Tuymans first set foot in mainland China in 2008, bringing an exhibition called Forbidden Empire: Visions of the World by Chinese and Flemish Masters, which was first shown at the Palais des Beaux-Arts in Brussels. It was transplanted to the Palace Museum in the Forbidden City in Beijing, where Yu Hui was the chief curator. In 2010, Tuymans returned to the mainland with The State of Things: Brussels/Beijing, shown in Beijing at the National Art Museum. His co-curator was Ai Weiwei. The exhibition was also first shown at the Palais des Beaux-Arts in Brussels.
Tuymans is familiar with the mainland and the Chinese are familiar with him, and he is intrigued by how readily they have taken to his paintings. “What could be the interest in my work? There is an element of understatement which, in a way, they have and don’t have. It’s fascinating to them, I think. The work is also not really ‘poppy’. It also has an element of where I come from, which is clearly Europe, but I think it mostly has to do with the element that China has reservations. They are themselves very pragmatic. It is probably the cautiousness of the work that might interest them and still does, I hope.”
Tuymans pauses before making another broad mental brushstroke. I think that’s also another thing we have in common with the Chinese; an element of opportunism,” he says. “When you work with them there are resemblances, in that it’s hard to do something micro. We are very big in terms of creative thought. Having works with the Japanese, there is a big difference between the two. With the Japanese there’s an extreme emotion of trying to crack the code. But with the Chinese, it’s another form of pragmatism. It makes it all the more intelligent, somehow.”
The reaction Van Eyck provokes in him betrays an intensity in Tuymans which is reflected in his paintings, the longer and more closely we look at them. It is an intensity bordering on anger and even violence. The ease of his work and its disarming calm hide sinister undertones. Conversely, when a painting reflects the political anger of Tuymans, the indirectness of his style is disarming.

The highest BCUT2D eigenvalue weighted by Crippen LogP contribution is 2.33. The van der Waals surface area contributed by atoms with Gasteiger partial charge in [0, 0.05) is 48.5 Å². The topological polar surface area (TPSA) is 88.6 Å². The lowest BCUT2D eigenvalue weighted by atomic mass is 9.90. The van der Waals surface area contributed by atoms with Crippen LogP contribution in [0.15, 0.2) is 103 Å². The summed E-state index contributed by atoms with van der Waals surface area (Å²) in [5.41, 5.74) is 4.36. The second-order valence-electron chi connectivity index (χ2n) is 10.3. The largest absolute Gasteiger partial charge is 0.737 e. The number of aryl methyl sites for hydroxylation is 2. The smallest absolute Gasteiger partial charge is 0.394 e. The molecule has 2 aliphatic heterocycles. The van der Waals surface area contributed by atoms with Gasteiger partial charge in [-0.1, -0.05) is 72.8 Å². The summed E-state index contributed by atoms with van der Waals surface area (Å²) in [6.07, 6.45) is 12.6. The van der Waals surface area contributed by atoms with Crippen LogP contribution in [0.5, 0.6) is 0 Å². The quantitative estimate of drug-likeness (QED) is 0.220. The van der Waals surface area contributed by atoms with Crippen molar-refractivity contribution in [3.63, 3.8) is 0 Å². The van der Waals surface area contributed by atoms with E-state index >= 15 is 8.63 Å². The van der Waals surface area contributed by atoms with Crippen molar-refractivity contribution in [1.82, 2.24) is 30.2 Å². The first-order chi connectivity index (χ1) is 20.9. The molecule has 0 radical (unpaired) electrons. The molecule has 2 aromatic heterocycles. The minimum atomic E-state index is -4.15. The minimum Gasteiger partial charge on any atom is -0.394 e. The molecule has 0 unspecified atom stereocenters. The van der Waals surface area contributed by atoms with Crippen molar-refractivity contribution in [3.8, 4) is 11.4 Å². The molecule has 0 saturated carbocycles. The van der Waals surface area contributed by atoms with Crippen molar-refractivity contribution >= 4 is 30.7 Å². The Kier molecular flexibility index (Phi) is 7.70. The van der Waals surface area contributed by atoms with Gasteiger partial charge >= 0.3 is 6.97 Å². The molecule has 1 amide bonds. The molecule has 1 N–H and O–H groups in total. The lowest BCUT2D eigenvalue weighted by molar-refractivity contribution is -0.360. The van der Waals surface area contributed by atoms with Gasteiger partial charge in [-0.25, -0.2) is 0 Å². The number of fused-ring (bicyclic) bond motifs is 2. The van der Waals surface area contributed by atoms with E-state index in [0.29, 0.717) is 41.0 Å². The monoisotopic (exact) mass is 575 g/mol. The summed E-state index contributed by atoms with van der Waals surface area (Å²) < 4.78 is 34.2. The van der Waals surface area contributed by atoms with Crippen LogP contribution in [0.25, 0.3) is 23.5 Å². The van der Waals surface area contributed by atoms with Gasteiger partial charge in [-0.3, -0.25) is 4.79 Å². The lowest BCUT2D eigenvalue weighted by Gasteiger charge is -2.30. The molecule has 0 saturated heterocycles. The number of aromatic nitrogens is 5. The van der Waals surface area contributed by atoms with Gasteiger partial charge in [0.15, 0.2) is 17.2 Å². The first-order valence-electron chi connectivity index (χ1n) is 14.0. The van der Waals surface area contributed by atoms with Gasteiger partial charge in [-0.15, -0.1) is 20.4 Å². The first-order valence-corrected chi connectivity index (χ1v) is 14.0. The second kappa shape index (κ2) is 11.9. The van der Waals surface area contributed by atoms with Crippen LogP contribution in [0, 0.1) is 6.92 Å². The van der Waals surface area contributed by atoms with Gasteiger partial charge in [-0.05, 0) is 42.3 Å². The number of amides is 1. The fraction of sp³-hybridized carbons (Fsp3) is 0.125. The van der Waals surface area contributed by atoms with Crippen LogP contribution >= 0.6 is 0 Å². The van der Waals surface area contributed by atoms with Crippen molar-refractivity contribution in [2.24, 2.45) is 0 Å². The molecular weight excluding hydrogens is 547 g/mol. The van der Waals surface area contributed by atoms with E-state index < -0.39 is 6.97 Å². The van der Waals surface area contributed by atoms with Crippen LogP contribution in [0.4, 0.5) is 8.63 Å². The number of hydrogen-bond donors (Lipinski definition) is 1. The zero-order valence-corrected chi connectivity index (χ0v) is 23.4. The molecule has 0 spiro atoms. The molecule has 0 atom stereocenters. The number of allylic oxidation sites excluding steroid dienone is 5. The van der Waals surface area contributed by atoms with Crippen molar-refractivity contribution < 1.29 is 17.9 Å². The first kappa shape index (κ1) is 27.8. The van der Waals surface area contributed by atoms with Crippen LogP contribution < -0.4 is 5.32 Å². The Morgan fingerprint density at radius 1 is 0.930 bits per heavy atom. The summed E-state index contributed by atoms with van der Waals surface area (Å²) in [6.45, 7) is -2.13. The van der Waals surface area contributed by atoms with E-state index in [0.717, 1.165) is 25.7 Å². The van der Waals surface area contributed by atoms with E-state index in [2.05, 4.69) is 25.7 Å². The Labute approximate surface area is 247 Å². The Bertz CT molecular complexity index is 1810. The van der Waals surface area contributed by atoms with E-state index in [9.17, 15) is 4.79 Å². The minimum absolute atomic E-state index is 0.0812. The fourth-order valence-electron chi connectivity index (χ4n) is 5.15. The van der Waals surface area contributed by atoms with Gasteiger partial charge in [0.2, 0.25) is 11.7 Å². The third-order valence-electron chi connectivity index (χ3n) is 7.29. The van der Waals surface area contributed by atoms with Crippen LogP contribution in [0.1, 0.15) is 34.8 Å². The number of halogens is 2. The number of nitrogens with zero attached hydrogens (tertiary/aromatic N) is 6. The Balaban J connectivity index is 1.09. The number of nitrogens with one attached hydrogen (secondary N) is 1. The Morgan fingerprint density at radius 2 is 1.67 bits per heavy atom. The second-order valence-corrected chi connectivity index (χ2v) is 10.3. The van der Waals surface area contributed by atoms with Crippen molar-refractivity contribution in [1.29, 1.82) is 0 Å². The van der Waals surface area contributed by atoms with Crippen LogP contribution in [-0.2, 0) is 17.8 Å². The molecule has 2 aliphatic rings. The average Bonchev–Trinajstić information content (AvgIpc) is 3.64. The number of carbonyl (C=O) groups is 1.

Some have called Tuyman’s ‘The Secretary of State’ the equivalent of Leonardo da Vinci’s ‘Mona Lisa’. When the younger George Bush was United States President, Condoleezza Rice was his Secretary of State, being the first black woman to hold that office. Tuymans was inspired to paint her by comments made by his friend Karel De Gucht, the Belgian foreign minister at the time. De Gucht described Rice as “quite intelligent” and “not unpretty”. Her portrayal as powerful yet somehow vulnerable evokes the persistence of racial and sexual prejudices in the US. The painting mirrors the Dubya era.
“Condoleezza Rice was a particular choice, a particular moment in time, very topical, as she was still Secretary of State,” Tuymans says. “But my fascination was this element of containment that nobody has yet figured out so far. Even as we speak right now, nobody has figured out what Condoleezza Rice was all about. We know what she stood for but that, again, is not the entirety of the person.” One gallery owner told Tuymans he had done for Rice what Andy Warhol did for Marilyn Monroe.